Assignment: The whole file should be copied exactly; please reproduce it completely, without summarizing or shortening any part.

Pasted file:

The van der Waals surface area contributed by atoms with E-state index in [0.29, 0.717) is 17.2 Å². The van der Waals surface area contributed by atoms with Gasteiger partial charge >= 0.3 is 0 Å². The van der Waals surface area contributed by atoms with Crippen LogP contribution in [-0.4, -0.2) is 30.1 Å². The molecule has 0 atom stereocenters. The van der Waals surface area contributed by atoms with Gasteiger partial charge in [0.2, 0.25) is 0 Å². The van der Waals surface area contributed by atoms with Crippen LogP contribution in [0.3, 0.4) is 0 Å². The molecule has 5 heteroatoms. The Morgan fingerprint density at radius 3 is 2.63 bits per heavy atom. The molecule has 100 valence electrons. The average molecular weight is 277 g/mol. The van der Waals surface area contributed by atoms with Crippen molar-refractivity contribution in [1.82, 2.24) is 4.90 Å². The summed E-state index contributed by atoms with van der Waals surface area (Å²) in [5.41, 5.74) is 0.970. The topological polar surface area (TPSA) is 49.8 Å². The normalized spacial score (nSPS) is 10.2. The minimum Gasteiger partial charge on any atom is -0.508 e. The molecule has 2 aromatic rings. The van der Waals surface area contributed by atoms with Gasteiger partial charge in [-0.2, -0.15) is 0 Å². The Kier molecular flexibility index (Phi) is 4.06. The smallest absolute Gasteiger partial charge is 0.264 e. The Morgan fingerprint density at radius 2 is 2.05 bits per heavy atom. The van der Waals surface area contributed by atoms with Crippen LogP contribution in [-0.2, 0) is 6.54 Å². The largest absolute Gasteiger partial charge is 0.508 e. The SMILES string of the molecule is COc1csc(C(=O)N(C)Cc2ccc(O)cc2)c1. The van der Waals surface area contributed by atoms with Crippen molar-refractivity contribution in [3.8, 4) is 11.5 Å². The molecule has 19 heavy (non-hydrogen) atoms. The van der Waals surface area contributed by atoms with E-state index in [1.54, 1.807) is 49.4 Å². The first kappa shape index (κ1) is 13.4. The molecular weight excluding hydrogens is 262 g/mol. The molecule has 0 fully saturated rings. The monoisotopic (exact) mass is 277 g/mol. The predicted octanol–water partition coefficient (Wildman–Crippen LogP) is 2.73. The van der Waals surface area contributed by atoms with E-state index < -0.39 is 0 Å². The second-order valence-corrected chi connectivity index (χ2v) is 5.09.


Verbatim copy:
The van der Waals surface area contributed by atoms with E-state index in [0.29, 0.717) is 17.2 Å². The van der Waals surface area contributed by atoms with Gasteiger partial charge >= 0.3 is 0 Å². The van der Waals surface area contributed by atoms with Crippen LogP contribution in [-0.4, -0.2) is 30.1 Å². The molecule has 0 atom stereocenters. The van der Waals surface area contributed by atoms with Gasteiger partial charge in [0.2, 0.25) is 0 Å². The van der Waals surface area contributed by atoms with Crippen LogP contribution in [0.3, 0.4) is 0 Å². The molecule has 5 heteroatoms. The Morgan fingerprint density at radius 3 is 2.63 bits per heavy atom. The molecule has 100 valence electrons. The average molecular weight is 277 g/mol. The van der Waals surface area contributed by atoms with Crippen molar-refractivity contribution in [1.82, 2.24) is 4.90 Å². The summed E-state index contributed by atoms with van der Waals surface area (Å²) in [5.41, 5.74) is 0.970. The topological polar surface area (TPSA) is 49.8 Å². The normalized spacial score (nSPS) is 10.2. The minimum Gasteiger partial charge on any atom is -0.508 e. The molecule has 2 aromatic rings. The van der Waals surface area contributed by atoms with Gasteiger partial charge in [-0.2, -0.15) is 0 Å². The Kier molecular flexibility index (Phi) is 4.06. The smallest absolute Gasteiger partial charge is 0.264 e. The Morgan fingerprint density at radius 2 is 2.05 bits per heavy atom. The van der Waals surface area contributed by atoms with Crippen LogP contribution in [-0.2, 0) is 6.54 Å². The largest absolute Gasteiger partial charge is 0.508 e. The SMILES string of the molecule is COc1csc(C(=O)N(C)Cc2ccc(O)cc2)c1. The van der Waals surface area contributed by atoms with Crippen molar-refractivity contribution in [3.8, 4) is 11.5 Å². The molecule has 19 heavy (non-hydrogen) atoms. The van der Waals surface area contributed by atoms with E-state index in [1.54, 1.807) is 49.4 Å². The first kappa shape index (κ1) is 13.4. The molecular weight excluding hydrogens is 262 g/mol. The molecule has 0 fully saturated rings. The monoisotopic (exact) mass is 277 g/mol. The predicted octanol–water partition coefficient (Wildman–Crippen LogP) is 2.73. The van der Waals surface area contributed by atoms with E-state index < -0.39 is 0 Å². The second-order valence-corrected chi connectivity index (χ2v) is 5.09.